Coates agrees the Leeds meetup will be a vital for the acceptance of NHSbuntu. “The current system enables NHS users to identify themselves via a smartcard. It’s something that’s only available for Microsoft Windows. That’s what the NHSbuntu team are trying to work on this week. There’s a good chance of success - some of the people involved are ones who built the original Windows software,” he said.
Even if the Leeds hackathon proves to be a success and smartcard for NHSbuntu does become a reality, there’s a long way to go.
With an organisation of so many people, divisions and departments, the main barrier to widespread adoption of any new way of working within the NHS is political rather than technical. The fact that Microsoft enjoys incumbent status, coupled with the conservative and ingrained nature of procurement cycles, means challengers of any stripe, including open source, face an uphill struggle.
The long and winding road
“We are a very, very long way from being on a level playing field when it comes to choosing between open-source and proprietary software,” Coates says. “The whole procurement process is geared to buying something off the shelf: something proprietary.“ But, he adds, this is slowly starting to change – "particularly when clinicians and frontline staff work together”.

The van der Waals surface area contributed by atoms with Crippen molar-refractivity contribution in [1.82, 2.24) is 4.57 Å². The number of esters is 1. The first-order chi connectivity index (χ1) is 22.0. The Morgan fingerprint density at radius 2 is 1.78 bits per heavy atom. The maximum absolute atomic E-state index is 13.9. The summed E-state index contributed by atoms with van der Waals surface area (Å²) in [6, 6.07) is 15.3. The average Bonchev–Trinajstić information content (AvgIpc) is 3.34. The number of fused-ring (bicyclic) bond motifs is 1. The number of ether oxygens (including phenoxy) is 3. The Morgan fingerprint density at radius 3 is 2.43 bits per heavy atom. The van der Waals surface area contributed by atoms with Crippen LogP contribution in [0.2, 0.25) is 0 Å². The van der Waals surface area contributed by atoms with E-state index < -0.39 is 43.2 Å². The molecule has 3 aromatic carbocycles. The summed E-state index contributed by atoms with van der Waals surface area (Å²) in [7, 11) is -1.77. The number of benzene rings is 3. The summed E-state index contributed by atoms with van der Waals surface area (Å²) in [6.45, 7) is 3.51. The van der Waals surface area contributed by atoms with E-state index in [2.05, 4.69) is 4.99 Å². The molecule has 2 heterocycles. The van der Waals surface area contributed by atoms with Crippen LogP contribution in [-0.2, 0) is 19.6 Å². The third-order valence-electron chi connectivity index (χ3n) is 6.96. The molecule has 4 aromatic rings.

We are a very, very long way from being on a level playing field when it comes to choosing between open-source and proprietary software
The other major problem is not-invented-here syndrome – or that our processes and ways of working are different. Moorfields Eye Hospital has developed an open-source electronic medical records systems called OpenEyes but that’s not seen broad rollout across the health service.
According to Dyke the next stage for NHSbuntu is a pilot. They’ve removed a major hurdle to adoption and success with the support of the NHS Identity Agent that recognises smartcards. "Smartcards have always been the major blocker. We've removed that. The next step is for us to run pilot deployment. We can do that now we have NHS Identity Agent support. We have a candidate organisation for this and we can then do proper case study," Dyke said.
He claims “interest from people” in the South West, in the Midlands and in North Ireland, too.
Dyke is optimistic and thinks that NHSbuntu will make its presence felt. “Look at the typical PC user within the NHS and at the cost of equipping them: that’s £500 for the machine and £700 for the licence. If you can take £500 of that away, then that’s some saving. If NHS are serious about the budgeting changes then it’s going to make sense,” he said. ®